These statements reveal that the statue's conception is likely rooted not in explicit support of Islamism, but in ignorance and an unwillingness to think critically about religious practices which are at odds with democratic values.

The assumption that all Muslim women in Smethwick wear hijab is simplistic and plays directly into Islamist narratives that Muslim women who decide not to cover their hair are not real Muslims at all. And in hardline Islam, the penalty for Muslims who are perceived to have left the faith by defying it is severe.

It's not hard to imagine many Muslim women who choose not to wear hijab will feel uncomfortable at being 'watched' by this inanimate incarnation of the morality police. It will add to the pressure they already feel to toe the line with more fundamentalist members of their community and don the headscarf.

Those who are truly underrepresented are the women, Muslim and non-Muslim alike, who defy Islamist demands to cover up. There are thousands of them around the world, but they are silenced, harassed, threatened, imprisoned, tortured, raped, and murdered for their defiance.

The statue's base reads: "It is a woman's right to be loved and respected whatever she chooses to wear. Her true strength is in her heart and mind."

Few things could be a worse symbol for this sentiment than this statue. Far more fitting would a tribute to the women who bravely remove their hijab, such as the iconic women behind the White Wednesday movement in Iran who posted videos and photos of themselves removing their hijab in public.

All the decisions which led to the display of this statue show that British authorities are dangerously naïve when it comes to religion. They still operate under the belief that religion is a wholly positive force to be respected, accommodated and showcased, not something to be questioned.

And those who do question it may find themselves severely punished. Just as Councillor Mike Gilbert was in May, when he was denied the mayoralty of Boston Council because of social media comments he made during the World Cup in Qatar about Islam's treatment of women and gay people.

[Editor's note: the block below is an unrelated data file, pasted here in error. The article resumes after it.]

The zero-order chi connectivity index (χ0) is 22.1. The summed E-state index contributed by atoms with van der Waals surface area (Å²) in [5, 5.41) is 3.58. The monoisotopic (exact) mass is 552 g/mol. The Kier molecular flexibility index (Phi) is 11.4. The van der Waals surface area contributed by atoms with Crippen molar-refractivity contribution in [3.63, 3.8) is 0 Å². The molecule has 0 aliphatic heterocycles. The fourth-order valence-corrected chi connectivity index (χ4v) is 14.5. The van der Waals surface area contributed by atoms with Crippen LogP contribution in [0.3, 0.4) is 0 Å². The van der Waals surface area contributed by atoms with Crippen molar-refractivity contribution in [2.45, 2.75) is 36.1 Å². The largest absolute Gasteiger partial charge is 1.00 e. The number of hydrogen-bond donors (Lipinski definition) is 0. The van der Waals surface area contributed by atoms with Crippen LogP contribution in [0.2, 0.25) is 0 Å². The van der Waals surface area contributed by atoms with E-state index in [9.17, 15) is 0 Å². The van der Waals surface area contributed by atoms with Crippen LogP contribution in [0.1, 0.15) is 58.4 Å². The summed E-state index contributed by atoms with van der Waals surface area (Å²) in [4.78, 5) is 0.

As a new report this week revealed, one in seven local authorities has adopted a definition of "Islamophobia" which could easily silence criticism of Islam, including the hijab. This no doubt makes it even harder for decision makers to express their concerns about religious issues.

Perhaps this is why Sandwell Metropolitan Borough Council so readily approved the "Strength of Hijab" statue in August.

At a time when the UK should be prioritising community cohesion and basic human rights of all its citizens, its accommodation of religious fundamentalism threatens to deepen divides and drive the already marginalised further from public life.

Monuments to symbols of religious oppression are the last thing we need. We should instead be highlighting the struggles of individuals around the world who put their lives on the line standing up for values which bring us together: equality, democracy and freedom. Rather than celebrating the hijab, let's celebrate the women who bravely tear it off for the sake of those values.

Women's rights

We campaign to end religious subordination of women and girls.

Tags: Women